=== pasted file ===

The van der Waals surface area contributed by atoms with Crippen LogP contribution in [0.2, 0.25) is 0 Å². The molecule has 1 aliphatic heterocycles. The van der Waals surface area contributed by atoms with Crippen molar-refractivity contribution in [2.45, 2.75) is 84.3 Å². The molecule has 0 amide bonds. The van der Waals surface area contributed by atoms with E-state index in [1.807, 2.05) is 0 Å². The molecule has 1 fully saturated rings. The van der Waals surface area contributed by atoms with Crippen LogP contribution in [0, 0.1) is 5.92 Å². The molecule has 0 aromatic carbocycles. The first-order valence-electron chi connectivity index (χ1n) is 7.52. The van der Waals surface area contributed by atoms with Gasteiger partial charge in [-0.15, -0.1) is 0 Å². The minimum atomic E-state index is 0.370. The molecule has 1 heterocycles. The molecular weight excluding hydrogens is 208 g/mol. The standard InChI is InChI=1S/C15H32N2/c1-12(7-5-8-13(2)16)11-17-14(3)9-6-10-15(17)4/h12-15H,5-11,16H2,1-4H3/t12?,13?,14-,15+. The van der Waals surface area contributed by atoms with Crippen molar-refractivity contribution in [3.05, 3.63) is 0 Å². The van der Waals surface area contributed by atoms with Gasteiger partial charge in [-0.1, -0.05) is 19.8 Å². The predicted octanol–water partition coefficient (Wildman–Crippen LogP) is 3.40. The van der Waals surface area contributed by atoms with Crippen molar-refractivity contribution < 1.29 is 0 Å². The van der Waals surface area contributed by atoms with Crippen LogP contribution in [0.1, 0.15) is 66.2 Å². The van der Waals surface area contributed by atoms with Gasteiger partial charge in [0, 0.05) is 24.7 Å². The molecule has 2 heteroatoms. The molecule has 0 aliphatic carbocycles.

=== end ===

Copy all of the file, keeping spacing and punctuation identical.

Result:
The van der Waals surface area contributed by atoms with Crippen LogP contribution in [0.2, 0.25) is 0 Å². The molecule has 1 aliphatic heterocycles. The van der Waals surface area contributed by atoms with Crippen molar-refractivity contribution in [2.45, 2.75) is 84.3 Å². The molecule has 0 amide bonds. The van der Waals surface area contributed by atoms with E-state index in [1.807, 2.05) is 0 Å². The molecule has 1 fully saturated rings. The van der Waals surface area contributed by atoms with Crippen LogP contribution in [0, 0.1) is 5.92 Å². The molecule has 0 aromatic carbocycles. The first-order valence-electron chi connectivity index (χ1n) is 7.52. The van der Waals surface area contributed by atoms with Gasteiger partial charge in [-0.15, -0.1) is 0 Å². The minimum atomic E-state index is 0.370. The molecule has 1 heterocycles. The molecular weight excluding hydrogens is 208 g/mol. The standard InChI is InChI=1S/C15H32N2/c1-12(7-5-8-13(2)16)11-17-14(3)9-6-10-15(17)4/h12-15H,5-11,16H2,1-4H3/t12?,13?,14-,15+. The van der Waals surface area contributed by atoms with Crippen molar-refractivity contribution in [3.05, 3.63) is 0 Å². The van der Waals surface area contributed by atoms with Gasteiger partial charge in [-0.1, -0.05) is 19.8 Å². The predicted octanol–water partition coefficient (Wildman–Crippen LogP) is 3.40. The van der Waals surface area contributed by atoms with Crippen molar-refractivity contribution < 1.29 is 0 Å². The van der Waals surface area contributed by atoms with Crippen LogP contribution in [0.1, 0.15) is 66.2 Å². The van der Waals surface area contributed by atoms with Gasteiger partial charge in [0, 0.05) is 24.7 Å². The molecule has 2 heteroatoms. The molecule has 0 aliphatic carbocycles.